There are two types of steering systems: a rack and pinion is a design used on most front wheel drive vehicles, and a steering gearbox is used more on trucks and larger vehicles. But they are simply two ways of accomplishing the same thing, steering the wheels, and some cars used steering gearboxes, some trucks have rack and pinion steering. Either way it doesn’t affect the way the system is serviced. 

Many manufacturers are turning away from hydraulic power steering systems by turning to electric motors to aid in assisting the driver with power steering. Vehicles that are manufactured in 2015 and newer, especially cars, will likely have an electronic power steering rack and pinion. These electronic racks sometimes do still use fluid which requires maintenance.

checking power steering oil

What is a Power Steering Flush Service?

Almost all repair facilities are capable of servicing the power steering fluid in your vehicle. The standard practice is to flush the system while the vehicle is running as the power steering pump pumps the fluid through the system. Some shops will use a machine that is hooked up inline with the system and as the new fluid is pumped in, the old fluid is captured by the flushing machine.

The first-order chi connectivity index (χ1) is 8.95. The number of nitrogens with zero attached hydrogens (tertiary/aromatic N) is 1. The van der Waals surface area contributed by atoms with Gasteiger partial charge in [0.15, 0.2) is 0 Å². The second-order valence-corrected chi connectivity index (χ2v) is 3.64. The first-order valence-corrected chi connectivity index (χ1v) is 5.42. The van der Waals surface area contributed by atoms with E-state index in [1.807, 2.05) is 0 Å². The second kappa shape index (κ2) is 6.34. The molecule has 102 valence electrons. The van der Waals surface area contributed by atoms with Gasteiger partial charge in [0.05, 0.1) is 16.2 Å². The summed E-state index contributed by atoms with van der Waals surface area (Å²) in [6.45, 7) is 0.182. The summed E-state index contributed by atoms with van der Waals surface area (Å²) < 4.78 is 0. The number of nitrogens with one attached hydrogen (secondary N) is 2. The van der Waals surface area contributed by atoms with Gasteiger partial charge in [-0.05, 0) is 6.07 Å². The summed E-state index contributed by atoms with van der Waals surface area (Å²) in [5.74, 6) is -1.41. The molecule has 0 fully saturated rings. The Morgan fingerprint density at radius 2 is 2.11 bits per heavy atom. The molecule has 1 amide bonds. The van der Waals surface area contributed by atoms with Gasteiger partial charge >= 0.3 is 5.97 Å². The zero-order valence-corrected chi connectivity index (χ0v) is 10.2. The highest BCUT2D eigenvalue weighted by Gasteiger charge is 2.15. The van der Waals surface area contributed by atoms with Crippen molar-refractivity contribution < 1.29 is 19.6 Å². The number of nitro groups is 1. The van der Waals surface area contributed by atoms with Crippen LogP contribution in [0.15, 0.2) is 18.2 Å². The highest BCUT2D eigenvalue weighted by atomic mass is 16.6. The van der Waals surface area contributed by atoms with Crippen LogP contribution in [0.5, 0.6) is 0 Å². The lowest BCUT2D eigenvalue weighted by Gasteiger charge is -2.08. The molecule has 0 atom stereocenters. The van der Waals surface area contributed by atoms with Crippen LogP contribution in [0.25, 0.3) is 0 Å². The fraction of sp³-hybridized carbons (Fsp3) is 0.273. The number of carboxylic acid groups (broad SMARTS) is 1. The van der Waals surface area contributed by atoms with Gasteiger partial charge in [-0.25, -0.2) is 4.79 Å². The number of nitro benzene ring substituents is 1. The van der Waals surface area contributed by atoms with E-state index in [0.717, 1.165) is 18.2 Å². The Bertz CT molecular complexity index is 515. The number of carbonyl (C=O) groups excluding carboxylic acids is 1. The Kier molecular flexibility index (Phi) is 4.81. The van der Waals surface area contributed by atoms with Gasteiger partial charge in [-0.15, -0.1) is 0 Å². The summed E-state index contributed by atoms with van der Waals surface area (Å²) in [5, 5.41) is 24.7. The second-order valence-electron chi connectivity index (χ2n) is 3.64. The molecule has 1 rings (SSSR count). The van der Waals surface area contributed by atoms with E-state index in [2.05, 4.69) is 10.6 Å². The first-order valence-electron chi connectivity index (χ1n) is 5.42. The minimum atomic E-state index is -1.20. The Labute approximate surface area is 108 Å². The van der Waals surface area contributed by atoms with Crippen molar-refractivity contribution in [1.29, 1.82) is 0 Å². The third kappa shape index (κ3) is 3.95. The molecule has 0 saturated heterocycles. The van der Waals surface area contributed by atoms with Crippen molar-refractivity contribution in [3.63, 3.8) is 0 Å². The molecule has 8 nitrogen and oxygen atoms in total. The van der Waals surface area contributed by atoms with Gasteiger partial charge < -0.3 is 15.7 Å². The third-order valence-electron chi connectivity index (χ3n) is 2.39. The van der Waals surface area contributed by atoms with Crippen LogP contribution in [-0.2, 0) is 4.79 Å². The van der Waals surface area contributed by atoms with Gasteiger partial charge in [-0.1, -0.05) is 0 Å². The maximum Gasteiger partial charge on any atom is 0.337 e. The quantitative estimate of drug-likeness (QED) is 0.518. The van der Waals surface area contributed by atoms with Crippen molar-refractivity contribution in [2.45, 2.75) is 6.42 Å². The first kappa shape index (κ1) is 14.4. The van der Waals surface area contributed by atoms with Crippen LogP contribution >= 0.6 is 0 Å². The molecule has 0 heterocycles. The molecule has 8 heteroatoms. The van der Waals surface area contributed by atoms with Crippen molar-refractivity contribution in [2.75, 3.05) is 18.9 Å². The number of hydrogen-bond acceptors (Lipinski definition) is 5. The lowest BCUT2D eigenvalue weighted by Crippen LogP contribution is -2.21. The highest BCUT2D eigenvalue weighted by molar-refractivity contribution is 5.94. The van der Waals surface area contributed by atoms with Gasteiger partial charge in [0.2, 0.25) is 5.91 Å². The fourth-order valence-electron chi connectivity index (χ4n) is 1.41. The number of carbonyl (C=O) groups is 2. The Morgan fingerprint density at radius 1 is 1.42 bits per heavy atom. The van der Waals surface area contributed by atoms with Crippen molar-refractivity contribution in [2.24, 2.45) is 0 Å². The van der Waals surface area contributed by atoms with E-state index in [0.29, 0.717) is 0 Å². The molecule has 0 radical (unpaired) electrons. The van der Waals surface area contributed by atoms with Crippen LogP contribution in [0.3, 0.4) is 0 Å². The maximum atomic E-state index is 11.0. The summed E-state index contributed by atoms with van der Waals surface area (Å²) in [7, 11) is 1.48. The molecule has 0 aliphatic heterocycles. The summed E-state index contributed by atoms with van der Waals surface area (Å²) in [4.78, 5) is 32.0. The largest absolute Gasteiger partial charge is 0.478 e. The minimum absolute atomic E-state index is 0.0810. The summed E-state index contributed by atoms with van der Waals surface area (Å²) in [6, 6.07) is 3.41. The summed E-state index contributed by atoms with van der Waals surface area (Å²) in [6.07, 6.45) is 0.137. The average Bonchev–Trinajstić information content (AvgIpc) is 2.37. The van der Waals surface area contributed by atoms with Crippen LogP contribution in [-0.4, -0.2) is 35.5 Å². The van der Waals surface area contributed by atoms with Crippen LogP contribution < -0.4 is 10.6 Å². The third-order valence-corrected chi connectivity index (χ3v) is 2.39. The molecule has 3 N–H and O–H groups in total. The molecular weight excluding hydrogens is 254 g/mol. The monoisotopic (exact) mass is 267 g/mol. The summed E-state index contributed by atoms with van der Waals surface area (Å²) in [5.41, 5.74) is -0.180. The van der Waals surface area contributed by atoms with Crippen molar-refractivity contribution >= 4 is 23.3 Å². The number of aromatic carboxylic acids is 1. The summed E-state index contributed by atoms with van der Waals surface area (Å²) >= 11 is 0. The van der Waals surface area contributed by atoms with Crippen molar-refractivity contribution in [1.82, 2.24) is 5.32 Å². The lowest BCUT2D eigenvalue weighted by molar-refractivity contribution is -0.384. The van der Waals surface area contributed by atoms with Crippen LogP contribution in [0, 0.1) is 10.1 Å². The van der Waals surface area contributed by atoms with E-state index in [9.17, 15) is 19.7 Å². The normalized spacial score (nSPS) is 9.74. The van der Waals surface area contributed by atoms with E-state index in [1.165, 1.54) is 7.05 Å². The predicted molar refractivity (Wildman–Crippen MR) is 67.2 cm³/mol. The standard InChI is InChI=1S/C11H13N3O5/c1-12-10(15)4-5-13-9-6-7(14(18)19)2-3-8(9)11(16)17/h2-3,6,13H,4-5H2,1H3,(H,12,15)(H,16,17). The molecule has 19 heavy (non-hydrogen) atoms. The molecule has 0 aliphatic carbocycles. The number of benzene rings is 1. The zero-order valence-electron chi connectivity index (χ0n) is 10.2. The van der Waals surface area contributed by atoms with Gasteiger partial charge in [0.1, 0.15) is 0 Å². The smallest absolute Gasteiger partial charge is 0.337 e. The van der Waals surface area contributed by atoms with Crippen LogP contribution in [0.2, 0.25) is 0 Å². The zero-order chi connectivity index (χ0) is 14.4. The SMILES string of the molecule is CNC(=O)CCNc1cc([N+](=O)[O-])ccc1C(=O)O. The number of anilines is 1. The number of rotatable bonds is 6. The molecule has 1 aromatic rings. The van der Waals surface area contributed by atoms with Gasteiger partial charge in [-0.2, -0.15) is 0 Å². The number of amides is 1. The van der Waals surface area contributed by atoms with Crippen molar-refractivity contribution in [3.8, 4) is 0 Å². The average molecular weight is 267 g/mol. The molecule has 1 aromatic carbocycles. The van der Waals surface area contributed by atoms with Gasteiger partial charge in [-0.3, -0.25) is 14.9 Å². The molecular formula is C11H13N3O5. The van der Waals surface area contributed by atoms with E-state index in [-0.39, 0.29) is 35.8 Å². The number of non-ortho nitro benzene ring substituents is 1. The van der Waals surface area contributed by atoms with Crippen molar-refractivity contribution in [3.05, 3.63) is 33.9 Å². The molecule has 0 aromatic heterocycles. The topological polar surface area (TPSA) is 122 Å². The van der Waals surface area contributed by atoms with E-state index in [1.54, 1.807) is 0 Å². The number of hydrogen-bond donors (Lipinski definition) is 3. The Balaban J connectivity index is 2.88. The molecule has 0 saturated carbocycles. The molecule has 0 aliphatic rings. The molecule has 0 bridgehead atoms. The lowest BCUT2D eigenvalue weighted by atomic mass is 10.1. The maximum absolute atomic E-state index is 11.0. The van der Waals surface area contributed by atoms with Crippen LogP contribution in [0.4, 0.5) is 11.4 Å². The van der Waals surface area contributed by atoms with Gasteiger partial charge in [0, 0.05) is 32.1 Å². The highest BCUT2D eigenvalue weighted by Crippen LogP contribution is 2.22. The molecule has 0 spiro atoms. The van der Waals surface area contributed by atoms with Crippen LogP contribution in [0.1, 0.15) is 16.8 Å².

Other places may just drain the power steering system and fill it up with new fluid. Usually, this procedure will be done multiple times to attempt to remove as much old fluid as possible but is less effective than the inline flushing machine.

The inline flushing machine will use more fluid and the labor is also more as the system needs to be disconnected for the machine adapters to be installed. The drain and fill style exchange uses less fluid and also less labor-intensive.

FAQ

It depends on the type of equipment used, but less than an hour in almost all cases.

It’s best to consult the vehicle’s owner’s manual, but every 30,000 to 50,000 miles is the most common recommendation.

The fluid loses its good lubricating properties over time, and can accumulate debris from use which causes wear in the moving parts - the power steering pump, and the rack and pinion or gearbox. This can cause early failure of the components or component’s seals.

Author Bio

Daniel Rey

Daniel has worked for 33 years now in the automotive field, as an ASE Master Technician for independent shops and dealerships, as a Certified Chrysler Technician, as a warranty claims adjuster for General Motors.